34. The method as claimed in claim 20, wherein converting voice signals received from the voice-enabled pendant comprises transmitting the voice signals received from the voice-enabled pendant to the remote monitoring service via an inductively coupled telephone line.
35. The emergency dialer base station as claimed in claim 4, wherein the circuitry for converting voice signals received from the voice-enabled pendant to signals to be received by the remote monitoring service communicating with the external emergency dialer comprises circuitry for detecting that the voice signals received from the voice-enabled pendant are also being received by the speakerphone and for stopping acoustic transmission to the external emergency dialer of the voice signals received from the voice-enabled pendant.
36. The emergency dialer base station as claimed in claim 1, further comprising a microphone, wherein the circuitry for converting voice signals received from the voice-enabled pendant to signals to be received by the remote monitoring service communicating with the external emergency dialer comprises circuitry for detecting that the voice signals received from the voice-enabled pendant are also being received by the microphone and for stopping acoustic transmission to the external emergency dialer of the voice signals received from the voice-enabled pendant.
37. The emergency dialer base station as claimed in claim 1, further comprising a microphone, wherein the circuitry for converting voice signals received from the voice-enabled pendant to signals to be received by the remote monitoring service communicating with the external emergency dialer comprises circuitry for detecting that the voice signals received from the voice-enabled pendant are also being received by the microphone and for blocking transmission of voice signals acoustically received by the external emergency dialer from being transmitted to the remote monitoring service.
38. The emergency dialer base station as claimed in claim 1, wherein the circuitry for converting voice signals received from the voice-enabled pendant to signals to be received by the remote monitoring service communicating with the external emergency dialer comprises circuitry for cancelling at least one of feedback, echo and distortion caused by receiving the voice signals received from the voice-enabled pendant and voice signals from the external emergency dialer.
Description
CROSS-REFERENCE TO CO-PENDING APPLICATIONS

The present invention is related to and claims priority to co-pending provisional U.S. Patent Application Ser. No. 60/935,894, filed Sep. 5, 2007. The present invention is also related to co-pending U.S. patent application Ser. No. 11/517,320, filed Sep. 8, 2006. The entire contents of those applications are incorporated herein by reference.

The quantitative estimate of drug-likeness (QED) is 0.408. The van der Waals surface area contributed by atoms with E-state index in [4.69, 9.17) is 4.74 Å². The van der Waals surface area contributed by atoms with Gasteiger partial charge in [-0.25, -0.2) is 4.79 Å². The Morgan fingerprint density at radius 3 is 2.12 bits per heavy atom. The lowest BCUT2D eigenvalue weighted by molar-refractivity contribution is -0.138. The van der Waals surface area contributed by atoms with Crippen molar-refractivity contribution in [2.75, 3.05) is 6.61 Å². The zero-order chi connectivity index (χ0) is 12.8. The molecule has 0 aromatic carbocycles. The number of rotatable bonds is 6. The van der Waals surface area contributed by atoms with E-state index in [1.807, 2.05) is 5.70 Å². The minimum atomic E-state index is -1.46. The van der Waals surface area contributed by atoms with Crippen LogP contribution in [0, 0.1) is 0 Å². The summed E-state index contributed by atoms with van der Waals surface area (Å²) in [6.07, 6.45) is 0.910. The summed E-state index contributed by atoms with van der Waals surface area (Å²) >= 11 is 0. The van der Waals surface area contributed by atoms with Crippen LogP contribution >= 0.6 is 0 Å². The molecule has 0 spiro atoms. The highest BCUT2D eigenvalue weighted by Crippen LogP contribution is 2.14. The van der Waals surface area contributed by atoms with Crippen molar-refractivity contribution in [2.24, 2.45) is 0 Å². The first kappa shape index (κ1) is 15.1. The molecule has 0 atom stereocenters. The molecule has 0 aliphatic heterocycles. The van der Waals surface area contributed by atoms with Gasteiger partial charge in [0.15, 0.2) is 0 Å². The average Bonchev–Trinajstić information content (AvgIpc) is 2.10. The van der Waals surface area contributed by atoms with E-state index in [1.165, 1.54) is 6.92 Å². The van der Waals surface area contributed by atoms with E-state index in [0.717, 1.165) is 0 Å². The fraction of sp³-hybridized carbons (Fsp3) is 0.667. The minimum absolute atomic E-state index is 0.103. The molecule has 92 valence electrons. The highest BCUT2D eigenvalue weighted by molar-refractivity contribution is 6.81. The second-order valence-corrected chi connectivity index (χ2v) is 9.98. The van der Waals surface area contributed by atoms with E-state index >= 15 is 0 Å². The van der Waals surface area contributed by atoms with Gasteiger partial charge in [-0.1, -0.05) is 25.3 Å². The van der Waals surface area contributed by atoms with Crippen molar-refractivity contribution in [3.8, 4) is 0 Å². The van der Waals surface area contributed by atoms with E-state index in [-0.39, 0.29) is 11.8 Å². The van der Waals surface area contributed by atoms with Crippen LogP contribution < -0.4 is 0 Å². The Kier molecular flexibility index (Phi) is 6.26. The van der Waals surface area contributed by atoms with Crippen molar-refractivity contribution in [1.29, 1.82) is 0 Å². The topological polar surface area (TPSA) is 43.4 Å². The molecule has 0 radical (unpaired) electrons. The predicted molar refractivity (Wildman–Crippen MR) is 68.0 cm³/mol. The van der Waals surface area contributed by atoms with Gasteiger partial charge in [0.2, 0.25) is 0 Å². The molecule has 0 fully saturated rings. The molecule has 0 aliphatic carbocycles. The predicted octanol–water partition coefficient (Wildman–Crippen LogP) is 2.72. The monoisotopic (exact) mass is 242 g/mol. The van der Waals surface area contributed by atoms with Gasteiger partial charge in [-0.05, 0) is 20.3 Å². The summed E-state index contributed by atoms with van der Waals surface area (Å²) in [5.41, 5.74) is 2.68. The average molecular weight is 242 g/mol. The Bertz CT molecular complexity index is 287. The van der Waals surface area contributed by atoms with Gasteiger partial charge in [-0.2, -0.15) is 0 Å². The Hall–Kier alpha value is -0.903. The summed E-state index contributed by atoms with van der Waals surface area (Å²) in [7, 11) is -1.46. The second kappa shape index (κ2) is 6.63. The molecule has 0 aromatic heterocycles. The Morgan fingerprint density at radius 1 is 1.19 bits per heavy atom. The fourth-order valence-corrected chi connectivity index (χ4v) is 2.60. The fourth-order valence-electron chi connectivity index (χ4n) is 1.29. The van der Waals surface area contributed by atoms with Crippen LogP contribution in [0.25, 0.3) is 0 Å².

FIELD OF INVENTION

The present invention is directed to the field of emergency response systems, and in one embodiment to a system that includes an emergency pendant that communicates voice signals with a first base station connected to a second base station such that the first base station can signal the second base station when the emergency pendant has been activated.

DISCUSSION OF THE BACKGROUND

The Personal Emergency Response System (PERS) market has been around for more than 20 years. Many systems, potentially more than one million, on the market today are similar to the system of FIG. 1. In such a system 100, a pendant 110 is worn by a user. (As used herein, a “pendant” should be considered to be any small communications device designed to be worn on a person's body or around a person's neck, such as on a necklace or in a watch). The pendant 110 communicates with a base station 150 via radio waves 180. The base station 150 plugs into the wall power jack for power and into the telephone line jack for communication to a private central monitoring station or another emergency response center (e.g., the 911 emergency operator).

When the button 120 on the pendant 110 is pushed, the base station 150 makes the connection to the emergency response center—and a two way voice communication can be carried on through the base station which has a full speakerphone 160 as part of the base station 150. This is quite effective and allows for the monitoring station to understand the nature of the issue and thus to contact the appropriate authorities for help. The base station 150 may further be coupled to one or more electronic sensors 170 (e.g., a smoke detector, a carbon monoxide detector and/or a panic button as one might have in a bathroom or shower) to provide additional information to the private central monitoring station or the emergency response center.

For a small one bedroom apartment the speakerphone 160 of the base station 150 is adequate to send and receive voice throughout the apartment. However, as the area to be covered increases (e.g., in a large 3 story home), the value of the speakerphone in the base station diminishes quickly. If a person in need of help is in the upstairs bathroom and the base station in the downstairs kitchen is triggered to call the monitoring station then the acoustical voice communication is nonexistent for all practical purposes.